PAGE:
More than 1,000 cities around the world now offer some form of bikeshare service, and dockless schemes are becoming increasingly popular due to their scalability and the relatively low capital investment required from cities to launch.
What’s more, with providers claiming to operate bikesharing profitably, there is the potential for considerable growth.
But a policy brief from the Institute for Transportation and Development Policy (ITDP) urges local governments to regulate dockless bikesharing to ensure the schemes are properly managed and integrated into the city’s broader transportation system.
The paper sets out five elements that will help dockless bikeshare do well in cities:
1. Integration with the city’s mass transit network — with flexible and reduced payment options, transit fare integration, and ensuring a good distribution of bikes, connecting dockless systems to the wider transit network.
2. Data sharing — ensuring access to real-time data on the location of every dockless bike, as well as aggregated trip and other operations data.
3. Public space management — preventing bikes from cluttering the streets, for example by having caps on fleet size and requiring timely responses to parking issues.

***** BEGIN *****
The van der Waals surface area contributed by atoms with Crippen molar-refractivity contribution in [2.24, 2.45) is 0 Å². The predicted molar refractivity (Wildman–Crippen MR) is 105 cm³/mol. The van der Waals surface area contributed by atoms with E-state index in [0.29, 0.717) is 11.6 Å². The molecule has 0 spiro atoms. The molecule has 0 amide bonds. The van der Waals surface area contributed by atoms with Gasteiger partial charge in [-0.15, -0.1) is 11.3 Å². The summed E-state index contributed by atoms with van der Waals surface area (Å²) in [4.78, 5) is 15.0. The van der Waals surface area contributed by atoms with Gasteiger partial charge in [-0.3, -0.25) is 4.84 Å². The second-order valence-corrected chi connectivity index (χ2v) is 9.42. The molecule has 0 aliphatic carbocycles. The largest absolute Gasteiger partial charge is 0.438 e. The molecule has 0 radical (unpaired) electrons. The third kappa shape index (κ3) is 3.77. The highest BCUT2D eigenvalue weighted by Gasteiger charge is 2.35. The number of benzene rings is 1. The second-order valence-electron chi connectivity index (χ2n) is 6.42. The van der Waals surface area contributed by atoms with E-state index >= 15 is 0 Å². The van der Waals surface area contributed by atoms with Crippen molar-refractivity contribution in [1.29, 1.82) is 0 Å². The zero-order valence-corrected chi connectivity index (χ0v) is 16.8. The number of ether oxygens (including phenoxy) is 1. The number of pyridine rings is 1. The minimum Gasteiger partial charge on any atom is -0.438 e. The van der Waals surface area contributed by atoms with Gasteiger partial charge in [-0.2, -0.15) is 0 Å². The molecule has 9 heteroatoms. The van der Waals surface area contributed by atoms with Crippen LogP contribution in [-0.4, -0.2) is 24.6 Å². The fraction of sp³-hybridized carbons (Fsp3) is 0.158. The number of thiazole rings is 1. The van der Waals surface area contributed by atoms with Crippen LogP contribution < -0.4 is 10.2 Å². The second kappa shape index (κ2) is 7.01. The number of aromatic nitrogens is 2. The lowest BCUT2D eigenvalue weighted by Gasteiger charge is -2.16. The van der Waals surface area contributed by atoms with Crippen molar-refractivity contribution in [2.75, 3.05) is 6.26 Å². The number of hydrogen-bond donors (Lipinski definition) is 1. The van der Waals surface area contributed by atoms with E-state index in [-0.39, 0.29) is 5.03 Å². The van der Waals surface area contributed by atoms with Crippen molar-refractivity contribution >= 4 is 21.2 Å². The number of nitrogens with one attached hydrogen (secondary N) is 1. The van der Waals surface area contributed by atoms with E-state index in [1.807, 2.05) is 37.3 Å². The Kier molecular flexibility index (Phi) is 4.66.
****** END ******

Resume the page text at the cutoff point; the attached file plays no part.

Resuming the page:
4. User protections — clearly displaying safety information, meeting equipment and insurance standards, and acting responsibly with regard to user privacy, deposits and refunds.
5. Dedicated staff — cities must dedicate staff and resources to monitor operations and enforce regulations, develop plans for improving cycle lanes, and strengthen integration and connectivity.
“The best transit innovations — especially those that are privately operated — offer riders convenient, affordable options for getting where they need to go,” said ITDP senior research associate Dana Yanocha. “Local governments that have viewed dockless bikeshare as an extension of their transit systems and introduced some form of regulation have seen ridership flourish as a result.”